By Dr. Moss Linder, Grace Cottage Family Health
In the doctor’s office, emergency room and hospital, we are always on the lookout for high blood pressure, also known as hypertension. Unfortunately, in the United States, hypertension is a common condition and is prevalent in about 32% of adults 18 years or older. The prevalence is higher in people over age 60 compared to younger adults and is higher in African-Americans than white or Hispanic Americans.
Hypertension is generally referred to as a “silent illness.” That is, most people who have elevated blood pressure do not have any symptoms associated with it. Sometimes someone with hypertension may have a headache, but this is more likely an exception, rather than the rule. Therefore, it is very important to have regular blood pressure checks.
Because hypertension is usually an asymptomatic illness, it would be recommended that people check their blood pressure once a year just to make sure that it is normal. This is probably best done as part of an annual wellness examination. The frequency of checking blood pressures in a person with hypertension would be at the recommendation of their clinician.
When blood pressure is measured, two numbers are recorded. The top number, or systolic blood pressure, represents the vascular pressure when the heart is squeezing or contracting. The bottom number is the diastolic blood pressure, the pressure in the vasculature when the heart is in its relaxation phase.
How and where blood pressure (BP) is measured is of great importance. The blood pressure cuff must fit appropriately; otherwise the BP may not be accurate. People should generally be relaxed. In the medical provider’s office, they should sit quietly for a few minutes before the BP is taken. Importantly, some people only have elevated BP in the medical office, whereas at home they have normal blood pressure –this is known as “white-jacket” hypertension. A less frequent phenomena is having the opposite – elevated BP at home and not in the medical office, known as “masked” hypertension.
Confusing to patients, but also confusing to healthcare providers is that there has been some disagreement among advisory groups as to the exact numbers that define hypertension. For many years, the general agreement was that hypertension would be defined as a blood pressure of 140/90 and higher. In 2014, the 8th meeting of the Joint National Commission on Hypertension suggested that hypertension in adults over the age of 60 would be defined as 150/90 or greater of either number. This approach is supported by the American College of Physicians and the American Academy of Family Practice. But in the fall of 2017, the American Heart Association and the American College of Cardiology recommended that hypertension be defined as anything higher than 130/80. Actually if this more strict definition of hypertension is employed then about 46% of Americans would carry the diagnosis!
Despite the discrepancy among major advisory groups, your clinician can bring clarity to this by establishing a “goal” blood pressure for you to reach or to be less than.
Hypertension is associated with many bad outcomes in health, such as heart attacks, heart failure, strokes, and kidney disease, to name a few. Any of these can significantly alter the way you live your life, or even kill you! If hypertension can be identified and successfully treated, then possibly these horrible outcomes can be avoided.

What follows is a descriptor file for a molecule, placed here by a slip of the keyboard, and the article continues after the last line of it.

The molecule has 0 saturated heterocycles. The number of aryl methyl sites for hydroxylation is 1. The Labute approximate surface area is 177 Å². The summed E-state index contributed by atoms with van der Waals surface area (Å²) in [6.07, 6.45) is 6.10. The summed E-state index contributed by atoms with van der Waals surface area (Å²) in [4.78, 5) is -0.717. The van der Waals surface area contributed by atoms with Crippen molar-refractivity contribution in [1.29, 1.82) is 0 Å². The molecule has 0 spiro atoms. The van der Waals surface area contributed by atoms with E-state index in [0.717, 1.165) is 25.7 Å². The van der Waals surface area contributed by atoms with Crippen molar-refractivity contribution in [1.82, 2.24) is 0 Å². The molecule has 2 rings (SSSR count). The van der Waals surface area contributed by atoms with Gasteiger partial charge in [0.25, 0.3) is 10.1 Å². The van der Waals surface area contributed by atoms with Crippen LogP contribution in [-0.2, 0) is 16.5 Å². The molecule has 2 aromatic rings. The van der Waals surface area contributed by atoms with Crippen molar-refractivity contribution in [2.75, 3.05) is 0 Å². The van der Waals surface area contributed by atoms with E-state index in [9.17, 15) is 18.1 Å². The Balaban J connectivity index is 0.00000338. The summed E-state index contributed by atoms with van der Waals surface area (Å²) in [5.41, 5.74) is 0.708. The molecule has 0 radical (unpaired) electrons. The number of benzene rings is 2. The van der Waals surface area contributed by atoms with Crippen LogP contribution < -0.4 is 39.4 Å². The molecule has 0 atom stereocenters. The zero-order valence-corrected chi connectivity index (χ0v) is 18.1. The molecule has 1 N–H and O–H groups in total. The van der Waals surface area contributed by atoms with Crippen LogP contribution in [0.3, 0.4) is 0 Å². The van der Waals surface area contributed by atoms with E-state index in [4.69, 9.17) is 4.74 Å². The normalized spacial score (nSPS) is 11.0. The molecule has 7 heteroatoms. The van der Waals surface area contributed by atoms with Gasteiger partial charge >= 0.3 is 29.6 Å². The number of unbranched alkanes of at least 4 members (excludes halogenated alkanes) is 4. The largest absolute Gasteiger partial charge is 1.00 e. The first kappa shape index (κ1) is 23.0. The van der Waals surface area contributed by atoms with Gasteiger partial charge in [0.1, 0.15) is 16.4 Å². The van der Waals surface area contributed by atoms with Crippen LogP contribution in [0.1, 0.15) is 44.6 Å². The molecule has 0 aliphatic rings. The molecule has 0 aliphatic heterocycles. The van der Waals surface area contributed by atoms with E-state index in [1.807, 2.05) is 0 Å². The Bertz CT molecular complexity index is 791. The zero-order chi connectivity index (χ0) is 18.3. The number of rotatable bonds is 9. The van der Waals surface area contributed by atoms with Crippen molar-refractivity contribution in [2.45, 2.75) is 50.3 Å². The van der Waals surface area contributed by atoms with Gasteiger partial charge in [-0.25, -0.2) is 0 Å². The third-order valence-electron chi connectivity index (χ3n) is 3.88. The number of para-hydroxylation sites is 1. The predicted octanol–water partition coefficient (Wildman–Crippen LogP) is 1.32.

Genetics plays a role in hypertension–that is, if your mom or dad has hypertension, then it is fairly likely that you too at some point will develop this condition. However, lifestyle conditions contribute greatly to the development of hypertension. You can’t blame your parents for everything! Some of this is on you. That is, being overweight; using alcohol, drugs or tobacco; having a diet high in sodium; being sedentary—all of these can greatly contribute either individually or in combination to cause hypertension.
Lifestyle modification is always going to be at the foundation of treatment for achieving a BP goal. There is great evidence that a modicum of weight loss, regular exercise, alcohol and smoking cessation, dietary sodium restriction, and even mindfulness practices can impact elevated blood pressure and reduce blood pressure.
Unfortunately, medications frequently need to be employed to help normalize blood pressure along with lifestyle changes. While there are literally hundreds of different medication regimens, oftentimes the first line of pharmacologic treatment for hypertension involves medications that are older, tried and true, and generic, usually incurring little cost.
My final “2 cents” regarding blood pressure is that you should very closely heed the advice of your provider. If your provider tells you that you have elevated blood pressure, work together to normalize it. If you are told that you need to take a medication on top of making lifestyle changes, take the medicine as directed, and keep working on lifestyle modification. Follow up regularly with your provider.
For a variety of reasons, it has been found that only 60-70% of those diagnosed with hypertension actually are currently controlled. The goal is to have NORMAL blood pressure. Anything other than that is not acceptable, and poses a significant risk to your health that can cause a variety of bad outcomes – heart attacks, strokes, kidney failure – or even death.
Dr. Moss Linder joined the Grace Cottage Hospital staff in 1997. He received his medical degree from the University of Vermont in 1991 and completed his Family Medicine residency at Oregon Health Services University. Prior to Grace Cottage, he worked as a family physician at the Acoma Cañoncito Laguna Hospital in New Mexico.